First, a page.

Try out my example
The module is still being developed and will probably go through major changes.
If you want to try it, you can clone the repo and run these commands from the
# install dependencies npm install # start example with linux npm start # start example with windows npm run start:win
The overarching goal is to close the loop between writing Elm code and interacting with it. This concretely means:
- Code changes should be reflected immediately in a running instance of its application.
- Code changes should only break application-state if necessary, and if enabled, only partially.
- Application-states should be effortless to inspect, navigate, persist and share.
- Guidance from the compiler should be right in front of you when you make mistakes.
- The boilerplate necessary to enable the first four goals should be minimal, and if needed be, incremental.
I strongly believe that the optimal design and implementation of these goals will transform how we build our applications. Going through the loop of compiling code, reloading browser windows and getting the application into the right state costs seconds, but those seconds are spent at such a frequency that writing interactive applications is incredibly time-consuming. I hope it doesn't have to be.
These devtools are based on the Elm architecture. Since programs are constructed using a few simple functions, they can be embedded and controlled, which also sets some limits for what these devtools can do.
Automatic Message Replay
Any previous state of an application can be recomputed using the initial state and a list of messages folded by an update-function. These state-transitions happen independently of their environment - no commands are sent during replay, only the state changes. This is very useful to:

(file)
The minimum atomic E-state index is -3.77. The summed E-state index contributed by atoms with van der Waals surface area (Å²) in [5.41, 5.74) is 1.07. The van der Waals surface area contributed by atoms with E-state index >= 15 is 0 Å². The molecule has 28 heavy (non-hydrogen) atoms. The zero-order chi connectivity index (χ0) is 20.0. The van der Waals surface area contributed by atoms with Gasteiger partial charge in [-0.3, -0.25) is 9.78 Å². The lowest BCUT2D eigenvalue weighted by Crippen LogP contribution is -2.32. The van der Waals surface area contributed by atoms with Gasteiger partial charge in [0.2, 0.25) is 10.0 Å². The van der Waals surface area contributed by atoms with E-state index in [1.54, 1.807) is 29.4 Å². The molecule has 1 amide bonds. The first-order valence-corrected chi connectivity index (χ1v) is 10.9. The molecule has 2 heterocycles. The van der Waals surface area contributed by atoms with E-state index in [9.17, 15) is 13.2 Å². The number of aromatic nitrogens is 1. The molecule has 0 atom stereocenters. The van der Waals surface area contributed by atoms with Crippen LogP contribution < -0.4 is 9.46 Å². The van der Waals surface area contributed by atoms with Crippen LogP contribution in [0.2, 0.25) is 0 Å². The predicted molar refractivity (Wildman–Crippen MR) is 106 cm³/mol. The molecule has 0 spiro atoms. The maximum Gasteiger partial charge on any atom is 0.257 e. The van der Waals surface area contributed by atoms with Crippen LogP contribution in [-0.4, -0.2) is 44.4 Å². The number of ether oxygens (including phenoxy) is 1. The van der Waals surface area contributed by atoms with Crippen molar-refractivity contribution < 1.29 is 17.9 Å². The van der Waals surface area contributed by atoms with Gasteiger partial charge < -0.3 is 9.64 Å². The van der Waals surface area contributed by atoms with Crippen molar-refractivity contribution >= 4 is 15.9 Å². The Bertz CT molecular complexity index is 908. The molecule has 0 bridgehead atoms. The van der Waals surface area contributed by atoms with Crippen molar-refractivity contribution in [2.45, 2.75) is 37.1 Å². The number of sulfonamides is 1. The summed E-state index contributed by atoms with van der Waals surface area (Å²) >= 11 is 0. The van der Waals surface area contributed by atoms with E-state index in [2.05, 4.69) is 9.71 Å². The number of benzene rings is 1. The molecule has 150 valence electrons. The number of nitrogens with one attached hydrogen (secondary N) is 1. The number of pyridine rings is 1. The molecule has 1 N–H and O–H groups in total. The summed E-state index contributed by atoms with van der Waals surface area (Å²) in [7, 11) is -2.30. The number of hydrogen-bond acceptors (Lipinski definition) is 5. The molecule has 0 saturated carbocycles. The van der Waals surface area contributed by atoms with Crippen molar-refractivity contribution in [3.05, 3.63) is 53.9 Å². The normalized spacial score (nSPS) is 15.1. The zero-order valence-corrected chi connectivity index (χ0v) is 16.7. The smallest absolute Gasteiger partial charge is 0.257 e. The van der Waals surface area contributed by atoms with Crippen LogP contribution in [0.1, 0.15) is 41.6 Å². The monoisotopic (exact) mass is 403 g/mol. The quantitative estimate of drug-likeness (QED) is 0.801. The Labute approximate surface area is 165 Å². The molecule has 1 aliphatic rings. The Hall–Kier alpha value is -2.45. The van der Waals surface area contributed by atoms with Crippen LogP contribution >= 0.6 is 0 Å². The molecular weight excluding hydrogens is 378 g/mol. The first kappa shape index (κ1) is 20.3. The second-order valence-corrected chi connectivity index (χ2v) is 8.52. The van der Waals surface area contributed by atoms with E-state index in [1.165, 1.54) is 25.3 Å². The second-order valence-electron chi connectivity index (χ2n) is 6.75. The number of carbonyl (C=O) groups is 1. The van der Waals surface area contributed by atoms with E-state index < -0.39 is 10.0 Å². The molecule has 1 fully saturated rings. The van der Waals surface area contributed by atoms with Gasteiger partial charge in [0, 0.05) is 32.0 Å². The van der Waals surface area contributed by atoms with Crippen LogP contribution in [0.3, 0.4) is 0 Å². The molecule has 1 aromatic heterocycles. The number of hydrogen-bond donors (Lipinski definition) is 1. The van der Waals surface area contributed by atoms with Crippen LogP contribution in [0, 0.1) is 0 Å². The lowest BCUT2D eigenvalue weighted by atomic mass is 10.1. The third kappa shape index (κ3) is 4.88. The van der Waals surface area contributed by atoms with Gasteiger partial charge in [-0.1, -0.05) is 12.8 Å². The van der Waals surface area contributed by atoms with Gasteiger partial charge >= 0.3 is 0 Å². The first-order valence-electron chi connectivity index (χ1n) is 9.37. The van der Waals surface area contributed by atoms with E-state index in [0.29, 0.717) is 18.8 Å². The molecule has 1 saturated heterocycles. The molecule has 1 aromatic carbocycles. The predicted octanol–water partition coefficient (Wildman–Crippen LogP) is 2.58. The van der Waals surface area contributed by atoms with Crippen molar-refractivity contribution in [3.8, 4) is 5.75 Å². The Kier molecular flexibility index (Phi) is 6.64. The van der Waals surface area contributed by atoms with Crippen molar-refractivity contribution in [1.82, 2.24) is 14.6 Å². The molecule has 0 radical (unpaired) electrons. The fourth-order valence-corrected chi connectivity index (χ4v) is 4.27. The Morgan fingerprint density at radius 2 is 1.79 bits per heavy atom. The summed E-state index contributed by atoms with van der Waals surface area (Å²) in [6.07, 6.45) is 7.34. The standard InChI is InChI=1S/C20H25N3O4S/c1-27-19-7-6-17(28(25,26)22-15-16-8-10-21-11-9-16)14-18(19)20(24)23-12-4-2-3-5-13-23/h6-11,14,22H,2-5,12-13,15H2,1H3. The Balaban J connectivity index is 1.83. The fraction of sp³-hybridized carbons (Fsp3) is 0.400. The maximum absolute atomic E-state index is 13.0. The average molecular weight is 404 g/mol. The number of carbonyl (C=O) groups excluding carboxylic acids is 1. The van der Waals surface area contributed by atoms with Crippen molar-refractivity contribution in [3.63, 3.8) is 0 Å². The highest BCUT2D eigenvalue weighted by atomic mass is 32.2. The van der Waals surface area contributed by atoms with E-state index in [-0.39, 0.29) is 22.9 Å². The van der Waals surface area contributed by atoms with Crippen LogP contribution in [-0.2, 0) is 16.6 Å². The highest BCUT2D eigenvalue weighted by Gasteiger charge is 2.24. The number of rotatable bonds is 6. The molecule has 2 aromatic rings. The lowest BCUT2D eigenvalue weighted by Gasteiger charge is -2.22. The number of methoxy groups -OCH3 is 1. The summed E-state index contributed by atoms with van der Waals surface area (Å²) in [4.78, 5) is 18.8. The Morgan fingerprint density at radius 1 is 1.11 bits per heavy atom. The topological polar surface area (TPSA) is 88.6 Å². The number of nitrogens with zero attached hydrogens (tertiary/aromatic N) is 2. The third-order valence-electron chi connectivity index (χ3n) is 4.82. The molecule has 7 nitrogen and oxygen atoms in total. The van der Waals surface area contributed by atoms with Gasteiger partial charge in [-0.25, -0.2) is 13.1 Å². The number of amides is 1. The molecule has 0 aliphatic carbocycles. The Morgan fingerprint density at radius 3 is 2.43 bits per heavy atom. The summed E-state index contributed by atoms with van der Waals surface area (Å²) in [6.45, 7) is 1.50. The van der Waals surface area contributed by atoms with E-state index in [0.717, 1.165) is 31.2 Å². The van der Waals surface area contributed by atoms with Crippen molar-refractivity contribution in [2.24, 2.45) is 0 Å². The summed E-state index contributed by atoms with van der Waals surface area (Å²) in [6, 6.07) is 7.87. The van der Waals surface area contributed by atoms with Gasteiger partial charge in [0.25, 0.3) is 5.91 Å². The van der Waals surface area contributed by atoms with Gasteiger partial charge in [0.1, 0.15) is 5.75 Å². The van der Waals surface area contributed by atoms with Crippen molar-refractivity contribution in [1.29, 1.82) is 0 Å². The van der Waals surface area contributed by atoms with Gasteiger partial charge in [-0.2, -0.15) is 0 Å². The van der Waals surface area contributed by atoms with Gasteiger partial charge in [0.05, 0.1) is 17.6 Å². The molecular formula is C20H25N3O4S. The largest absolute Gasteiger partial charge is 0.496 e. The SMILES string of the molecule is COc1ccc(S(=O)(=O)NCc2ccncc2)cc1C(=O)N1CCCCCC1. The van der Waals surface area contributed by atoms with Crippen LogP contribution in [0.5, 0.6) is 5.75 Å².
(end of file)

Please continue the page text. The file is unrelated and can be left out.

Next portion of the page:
- Stop time to look at what happened.
- Go to a previous point in time to try something else.
- Reload without losing the state of your application.
- Reload with code changes but only partial (or no) loss of application state.
These devtools run in sessions. A session is essentially made up of:
- devtools settings and state.
- all messages that ever updated the debugged applications state.
Sessions keep track of what your doing during development. They persist through browser-reloads, code-changes, can be downloaded, sent, opened by collaborators, and submitted as bug-reports.
Support for Code-Changes
To reliably support code-changes in sessions, it is essential that interactions are recorded rather than states. Interactions are modeled in Elm applications with a single type, usually called
Msg. Let's do an example:
type Msg = Increment | Decrement update msg count = case msg of Increment -> count + 1 Decrement -> count - 1 state = List.foldl update 0 [ Increment, Decrement, Increment ]
If you run this example, the value of
state will be
Refactor this into an application, and devtools would deal with changes to this code in different ways:
Msgwas given another constructor, called
Reset -> 0, the value of
Decrementremoved (or changed), one of three strategies (of your choice) could be used:
- Restart the application, as
Decrementhas no meaning in the program anymore. The value of
0, and we've accomplished nothing. This is how most web-app development works.
Decrementout of the list and update accordingly. The value of
2. This works better or worse depending on the coupling between the updates your messages perform. If you remove
ViewAccountto work, you will be dissapointed.
- Take messages until you reach the first
Decrementand update using those. The value of
1. This is really great, as it captures the remaining valid sequence of updates the application could do. If
LogIngoes away, you'll never try to
- Restart the application, as
updateis changed, any sequence of messages will still be (generally) valid.
Incrementmight do a
+ 2instead, but messages still capture your interactions, so you can tweak
updateuntil it works as intended. You can tweak
subscriptionsin the same way.
By recording interactions rather than state, Elm applications can be written while running, and you will only ever have partial to full state-loss when you modify the definition of messages, which is the very definition of making those interactions impossible or different.